Research conducted by the respected Pew Research Centre for many years, most recently in 2010, illustrates the organisation’s problem. When asked whether they had “confidence” in bin Laden, only 19 per cent of Muslim respondents in Egypt said yes, significantly lower than the peak of 27 per cent in 2006. In Jordan the number was only 14 per cent, as against a peak of 61 per cent − yes, 61 per cent − in 2005. In Lebanon the figure was only 3 per cent, against 19 per cent back in 2003. Bin Laden had been losing his appeal in much of the Muslim world.
Most telling perhaps is that even in Pakistan – where bin Laden has always been assumed to enjoy considerable levels of support and where al Qaeda can operate more freely than in most Arab countries – bin Laden’s popularity has plummeted too, from 52 per cent in 2005 to 18 per cent in the 2009 and 2010 surveys.
In other words, al Qaeda has been struggling to maintain its base of support and its perceived relevance beyond a small, radicalised core. And in recent months, new challenges have emerged for the groups that now make up the organisation.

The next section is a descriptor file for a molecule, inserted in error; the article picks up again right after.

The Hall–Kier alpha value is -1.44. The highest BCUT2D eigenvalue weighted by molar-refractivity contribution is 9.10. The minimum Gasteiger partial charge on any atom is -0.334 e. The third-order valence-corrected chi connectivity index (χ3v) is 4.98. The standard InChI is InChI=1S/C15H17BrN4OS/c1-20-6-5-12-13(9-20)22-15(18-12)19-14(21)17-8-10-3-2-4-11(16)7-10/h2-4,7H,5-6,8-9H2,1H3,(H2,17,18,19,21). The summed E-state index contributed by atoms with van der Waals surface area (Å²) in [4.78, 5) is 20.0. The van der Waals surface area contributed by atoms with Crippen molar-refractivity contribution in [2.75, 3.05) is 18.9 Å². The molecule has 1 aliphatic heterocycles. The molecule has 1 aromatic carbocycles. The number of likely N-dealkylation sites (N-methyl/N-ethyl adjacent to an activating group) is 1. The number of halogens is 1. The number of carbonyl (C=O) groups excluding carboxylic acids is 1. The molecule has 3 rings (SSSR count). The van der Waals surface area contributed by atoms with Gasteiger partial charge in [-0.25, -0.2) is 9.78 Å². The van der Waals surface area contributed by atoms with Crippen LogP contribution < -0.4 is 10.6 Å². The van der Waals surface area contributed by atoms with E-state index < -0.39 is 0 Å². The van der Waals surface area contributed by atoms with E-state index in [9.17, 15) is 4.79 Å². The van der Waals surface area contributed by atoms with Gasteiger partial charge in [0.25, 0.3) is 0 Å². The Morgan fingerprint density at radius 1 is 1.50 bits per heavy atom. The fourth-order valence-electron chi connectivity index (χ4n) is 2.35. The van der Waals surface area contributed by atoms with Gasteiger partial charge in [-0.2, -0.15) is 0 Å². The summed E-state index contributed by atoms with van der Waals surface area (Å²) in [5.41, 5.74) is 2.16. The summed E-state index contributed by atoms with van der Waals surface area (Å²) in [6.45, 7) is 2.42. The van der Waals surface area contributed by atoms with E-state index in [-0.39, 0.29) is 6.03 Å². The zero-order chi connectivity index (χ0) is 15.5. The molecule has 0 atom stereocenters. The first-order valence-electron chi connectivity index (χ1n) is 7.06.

Far and away the most important have been the protests across much of the region. Very large groups of people, disproportionately secular, often young and mostly consisting of men and women protesting together, have managed to remove the leaders of Egypt and Tunisia, will probably claim the Yemeni president and Libyan leader, and have threatened several others. Al Qaeda has always promised that it would unite people and bring about change like this; not only did it fail, but when change finally did come it was dominated by political forces and ideas that were almost the opposite of al Qaeda’s.
All the current dynamics – a fragmented structure, a leadership on the run, popularly led change, new economic conditions – are serious for al Qaeda, and help explain why bin Laden’s death may prove less significant than it might have been even a couple of years ago, let alone back in 2001 or 2002. Nevertheless there remain important variations and nuances, by country, in the level al Qaeda’s support.
Support is lowest or declining most quickly where a variety of arguments and ideas compete with each other in the political realm, where the scope is greatest for people to express political views and frustration, or where economic conditions and opportunities are improving, even if only gradually and tortuously. In countries like Jordan and Egypt, and even increasingly in parts of the Gulf, the scope for political expression is now greater than it has been in the recent past.